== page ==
Sometimes the online world reveals unsuspected parallel dimensions. This is an unknown restyle of Neural independently (and secretly as we never knew about it) made by NY-based Motion and Graphic Designer, Clarke Blackham. Very nicely made, perhaps only a bit glossier for the magazine’s line, it testifies once more how even your most familiar outcomes can have another life somewhere else.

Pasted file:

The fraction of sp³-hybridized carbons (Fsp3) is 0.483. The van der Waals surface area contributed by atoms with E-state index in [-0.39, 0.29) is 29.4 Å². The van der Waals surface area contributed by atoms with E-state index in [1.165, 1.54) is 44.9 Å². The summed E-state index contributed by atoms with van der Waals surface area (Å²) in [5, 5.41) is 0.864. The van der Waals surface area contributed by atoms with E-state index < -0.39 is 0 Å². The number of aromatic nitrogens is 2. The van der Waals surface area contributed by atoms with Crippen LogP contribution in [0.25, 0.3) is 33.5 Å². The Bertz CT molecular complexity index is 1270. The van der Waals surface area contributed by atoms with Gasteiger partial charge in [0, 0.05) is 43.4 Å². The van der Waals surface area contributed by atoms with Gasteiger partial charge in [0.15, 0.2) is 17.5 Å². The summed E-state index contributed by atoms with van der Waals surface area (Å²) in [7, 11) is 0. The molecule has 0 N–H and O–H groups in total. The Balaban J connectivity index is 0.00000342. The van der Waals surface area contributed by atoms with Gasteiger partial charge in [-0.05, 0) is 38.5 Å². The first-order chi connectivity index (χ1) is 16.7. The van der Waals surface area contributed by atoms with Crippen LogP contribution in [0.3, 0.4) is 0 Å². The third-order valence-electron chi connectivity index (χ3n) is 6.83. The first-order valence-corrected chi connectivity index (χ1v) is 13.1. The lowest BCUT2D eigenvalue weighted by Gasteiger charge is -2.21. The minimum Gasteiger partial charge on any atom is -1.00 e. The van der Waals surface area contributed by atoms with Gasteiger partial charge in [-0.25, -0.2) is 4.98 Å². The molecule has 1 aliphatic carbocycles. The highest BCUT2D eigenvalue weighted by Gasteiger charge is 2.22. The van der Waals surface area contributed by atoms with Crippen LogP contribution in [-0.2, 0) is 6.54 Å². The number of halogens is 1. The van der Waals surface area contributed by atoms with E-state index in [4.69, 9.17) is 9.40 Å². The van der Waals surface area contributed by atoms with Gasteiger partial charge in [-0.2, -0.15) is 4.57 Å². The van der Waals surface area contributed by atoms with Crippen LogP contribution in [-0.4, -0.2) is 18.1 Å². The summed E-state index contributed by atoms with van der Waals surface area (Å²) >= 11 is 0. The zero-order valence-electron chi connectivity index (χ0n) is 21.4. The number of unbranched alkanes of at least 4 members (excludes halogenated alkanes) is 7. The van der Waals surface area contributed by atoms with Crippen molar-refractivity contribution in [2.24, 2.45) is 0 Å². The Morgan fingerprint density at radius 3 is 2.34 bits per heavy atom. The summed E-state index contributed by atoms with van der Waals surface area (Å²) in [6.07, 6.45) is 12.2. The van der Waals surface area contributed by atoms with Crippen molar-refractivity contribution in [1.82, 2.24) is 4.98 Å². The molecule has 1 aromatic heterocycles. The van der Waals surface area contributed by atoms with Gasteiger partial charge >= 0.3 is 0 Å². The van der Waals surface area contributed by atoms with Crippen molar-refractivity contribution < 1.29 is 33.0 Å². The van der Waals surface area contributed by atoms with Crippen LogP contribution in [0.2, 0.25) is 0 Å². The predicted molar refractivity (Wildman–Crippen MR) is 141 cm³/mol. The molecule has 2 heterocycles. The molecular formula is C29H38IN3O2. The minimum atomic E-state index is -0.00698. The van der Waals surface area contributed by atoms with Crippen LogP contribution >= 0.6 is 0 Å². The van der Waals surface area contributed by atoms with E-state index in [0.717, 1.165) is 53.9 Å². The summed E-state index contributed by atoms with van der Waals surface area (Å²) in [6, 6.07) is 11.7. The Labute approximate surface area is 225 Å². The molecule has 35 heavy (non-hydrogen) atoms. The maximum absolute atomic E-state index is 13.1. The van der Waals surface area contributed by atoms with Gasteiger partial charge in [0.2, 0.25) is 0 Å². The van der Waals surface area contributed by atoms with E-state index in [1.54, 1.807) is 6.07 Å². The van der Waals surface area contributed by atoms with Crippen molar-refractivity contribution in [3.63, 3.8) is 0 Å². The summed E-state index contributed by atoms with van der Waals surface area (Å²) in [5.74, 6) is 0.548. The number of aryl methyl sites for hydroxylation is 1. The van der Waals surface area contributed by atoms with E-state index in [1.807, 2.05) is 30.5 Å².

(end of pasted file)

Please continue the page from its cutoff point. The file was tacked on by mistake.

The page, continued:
If you thought art might some day really get under your skin you were right. Anthony Antonellis, an American artist who says he “lives and works on the Internet”, developed a gallery in a chip, which he wears under his skin. The content of the chip can be changed remotely. Antonellis speaks of micro curating art, but also says one could see the work as a digital Net art tattoo. The art, so far consisting of animated GIFs, is viewable through cell phones and wireless card readers. It seems the tiny antenna in the chip does not have far reach. A phone needs to be kept close by for effect. Still, the project speaks to everyone’s imagination, which the many press links on the artists’ website proof. Antonellis project is part of a trend in both net art and media activism to move away from the ‘old’ Internet, or “Big Daddy Mainframe”, which is what the cyberfeminist activist group VNS Matrix already called the Internet in 1992. Antonellis’ intentions with the work may seem hardly political, yet it is part of a line of projects in which artists and hackers develop ways for sharing information beyond the Net. As such, it is not far removed from the “dead drops” that were made popular by Aram Bartholl, the wireless network hidden inside the Weise7 book The In/Compatible Laboratorium, or the various independent networks currently being built by hackers and activists in many places. Antonellis’ Net Art Implant however also creates a bridge towards pop culture and fashion. It is in this realm that his work could develop most interestingly. In the future of fashion wireless technologies like AR and RFID will provide the new “perfume”. Josephine Bosma